We are adding more adapted toy videos to the website to show what they do when activated by a switch press.
I think this makes a lot of sense and will help parents and professionals make more informed decisions about the suitability of an individual toy for a child in their care. The toy videos will mostly be shot in-house and edited to around 25 seconds in length. They’ll be viewable on a phone or tablet and short enough to avoid stressing any download limits. Don’t expect to see every feature, complete songs or actions – think of them as a demo of what the toy will do and how they may support your child’s development.
Video listing (Updated July 2017)
Here’s a listing of the video currently on the website as of February 2017. Every time we upload another I’ll update this posting. Watch the toy video by clicking on the names of each toy in the list. For convenience I’ve listed all toy videos in the same categories you would find them on the home page of the website.On the same page you will find all the product details and the possibility to add to the toy box for purchase.
This list will be updated when new toy videos are added to the website. Get in touch if you would like us to make a video of an adapted toy or iPad accessory you are especially interested in. Let us know through our contact us page.
A few days ago I had the opportunity to set up an iClick and iControl demonstration for the parents and professionals attending the Assert National Conference 2016. In this blog I’m going to talk about what I did and how it went on the day.
For background info on the iClick and iControl read these earlier blog posts: iClick mains controller and the iControl for iPad switching of toys. The blogs covere how to connect both to the iPad, customise the on-screen buttons and how to select the different switching modes.
iClick Sensory Lights and Sounds
The iClick can switch mains powered electrical equipment and I chose to demo a light and sound show; something that could easily be set-up in a young adults bedroom. I used a rotary disco light I bought from Amazon, an old radio tuned to a local station, the iClick and my iPad (4th generation) running the iClick app (downloaded from Apple’s app store)
Rather than use the app’s default buttons I took pictures of the light and radio and used them instead. I set both switch modes to ‘latched’ so that when pressed the light and music would stay on until the on-screen iPad buttons were pressed again. (I could also set them for a timed interval)
So how did it go?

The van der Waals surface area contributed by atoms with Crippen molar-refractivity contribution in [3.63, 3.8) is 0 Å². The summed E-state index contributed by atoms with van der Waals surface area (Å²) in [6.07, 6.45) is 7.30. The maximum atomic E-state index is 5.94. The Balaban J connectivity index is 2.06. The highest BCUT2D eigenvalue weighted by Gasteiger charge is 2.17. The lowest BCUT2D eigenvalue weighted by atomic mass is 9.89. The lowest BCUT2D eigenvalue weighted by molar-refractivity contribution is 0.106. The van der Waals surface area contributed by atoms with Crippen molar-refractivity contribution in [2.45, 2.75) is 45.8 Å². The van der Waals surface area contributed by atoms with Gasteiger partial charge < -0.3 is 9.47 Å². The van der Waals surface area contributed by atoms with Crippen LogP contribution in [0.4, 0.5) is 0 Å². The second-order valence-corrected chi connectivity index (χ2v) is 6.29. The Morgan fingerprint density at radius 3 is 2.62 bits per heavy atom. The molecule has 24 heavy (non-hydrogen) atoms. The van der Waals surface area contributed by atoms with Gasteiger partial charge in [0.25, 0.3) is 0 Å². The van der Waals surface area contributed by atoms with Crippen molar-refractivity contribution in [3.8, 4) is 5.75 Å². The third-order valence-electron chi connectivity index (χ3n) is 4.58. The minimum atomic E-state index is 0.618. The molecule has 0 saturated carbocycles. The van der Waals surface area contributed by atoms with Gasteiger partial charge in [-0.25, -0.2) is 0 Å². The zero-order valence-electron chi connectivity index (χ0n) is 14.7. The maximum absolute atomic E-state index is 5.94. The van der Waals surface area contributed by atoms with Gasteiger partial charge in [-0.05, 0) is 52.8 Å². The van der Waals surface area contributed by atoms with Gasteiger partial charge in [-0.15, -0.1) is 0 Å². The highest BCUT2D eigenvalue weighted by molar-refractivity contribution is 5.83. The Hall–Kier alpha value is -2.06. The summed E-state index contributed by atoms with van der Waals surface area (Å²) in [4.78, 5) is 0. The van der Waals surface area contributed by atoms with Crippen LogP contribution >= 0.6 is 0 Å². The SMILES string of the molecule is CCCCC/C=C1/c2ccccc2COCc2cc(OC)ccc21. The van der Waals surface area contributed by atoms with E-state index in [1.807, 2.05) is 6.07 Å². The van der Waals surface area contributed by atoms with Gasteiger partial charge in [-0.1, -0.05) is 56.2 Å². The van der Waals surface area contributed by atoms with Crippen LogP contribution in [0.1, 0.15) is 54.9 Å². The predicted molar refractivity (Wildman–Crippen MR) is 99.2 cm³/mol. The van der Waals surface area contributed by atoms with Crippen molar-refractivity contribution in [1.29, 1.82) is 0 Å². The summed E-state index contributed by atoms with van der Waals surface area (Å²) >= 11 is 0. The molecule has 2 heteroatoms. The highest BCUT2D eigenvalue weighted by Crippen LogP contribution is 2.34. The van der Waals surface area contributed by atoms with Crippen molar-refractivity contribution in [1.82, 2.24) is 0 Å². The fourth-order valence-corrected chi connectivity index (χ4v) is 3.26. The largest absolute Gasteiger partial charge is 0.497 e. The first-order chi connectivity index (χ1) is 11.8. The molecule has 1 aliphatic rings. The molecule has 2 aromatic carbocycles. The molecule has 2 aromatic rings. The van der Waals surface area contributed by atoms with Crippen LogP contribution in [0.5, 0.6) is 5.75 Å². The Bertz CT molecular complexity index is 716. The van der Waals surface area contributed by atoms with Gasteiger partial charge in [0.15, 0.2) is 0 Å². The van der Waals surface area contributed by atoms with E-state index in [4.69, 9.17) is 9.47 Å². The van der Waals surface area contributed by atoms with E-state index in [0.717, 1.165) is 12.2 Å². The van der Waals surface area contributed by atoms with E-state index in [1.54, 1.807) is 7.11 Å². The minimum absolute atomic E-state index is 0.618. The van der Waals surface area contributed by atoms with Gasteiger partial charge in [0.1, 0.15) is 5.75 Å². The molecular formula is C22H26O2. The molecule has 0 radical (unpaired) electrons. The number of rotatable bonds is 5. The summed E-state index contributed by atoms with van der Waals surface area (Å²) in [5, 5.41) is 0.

iClick performed as expected. The light system worked well and it was clear from the discussion that parents liked the idea of some sort of light show. No problem with batteries as this light source uses a transformer I could plug into one of the iClick sockets. The radio also worked well – I know it looks a bit old but it still did the job.
If anything, the weakest link was the iPad battery. From full charge at 10:00 AM it dropped to around 20% by the time we switched off at 5:30 PM. That would be overcome if I’d connected the charger to the iPad – realistically something you would do if you were at home. On the day though I didn’t want to be restricted by the charger cable.
iControl Toy Control
iControl is like the little brother to the iClick in that it is used with battery powered devices – typically 2 or 3 AA type batteries. This is typical of the switch adapted special needs toys we have on the Excitim’s special needs toys website.
However, there needs to be a wired connection between the iControl and the toy. iControl comes supplied with two 3.5mm jack leads in the box. The leads are around 1.5 metres long which gives lots of flexibility to hide the iControl away from curious little fingers. Simply connect one jack plug to the iControl and the plug into the jack socket on the adapted toy.
I set the switch modes to ‘direct’ for both toys. For Freddie Fish that meant the switch needed to be pressed continuously to get a shower of bubbles. Whereas simply touching the fire engine button was sufficient to trigger the sounds and phrases on the toy.
With a little coaching the kids soon got the knack to what to do. With tablets now so well established in schools and at home many kids have figured out if a ‘picture’ is touched something will happen. Using the iControl or iClick is just the same.
So how did it go?
iControl also worked flawlessly. It is a far smaller unit that the iClick and could easily be hidden away under a chair, behind a desk or wherever is convenient. That would be better for those children who like to grab onto things. Battery life on the iControl was no issue at all and it lasted the day with ease; without us even thinking about a recharge. One question I had was ‘how many times can the battery be recharged before it dies?’ The answer is thousands of times.
Battery consumption on the iPad (3rd generation) was about the same as we experienced with the iClick demonstration.
The smaller overall footprint of this set-up makes it suitable for use of a table, desk or, with small toys, on a typical wheelchair tray.
Overall, the iClick and iControl demonstration worked very well and feedback from parents and professionals at the conference was very positive. Feel free to get to contact us if you have any questions about setting-up and using the iClick or iControl – I’ll do my best to answer them and if I can’t I know someone who will.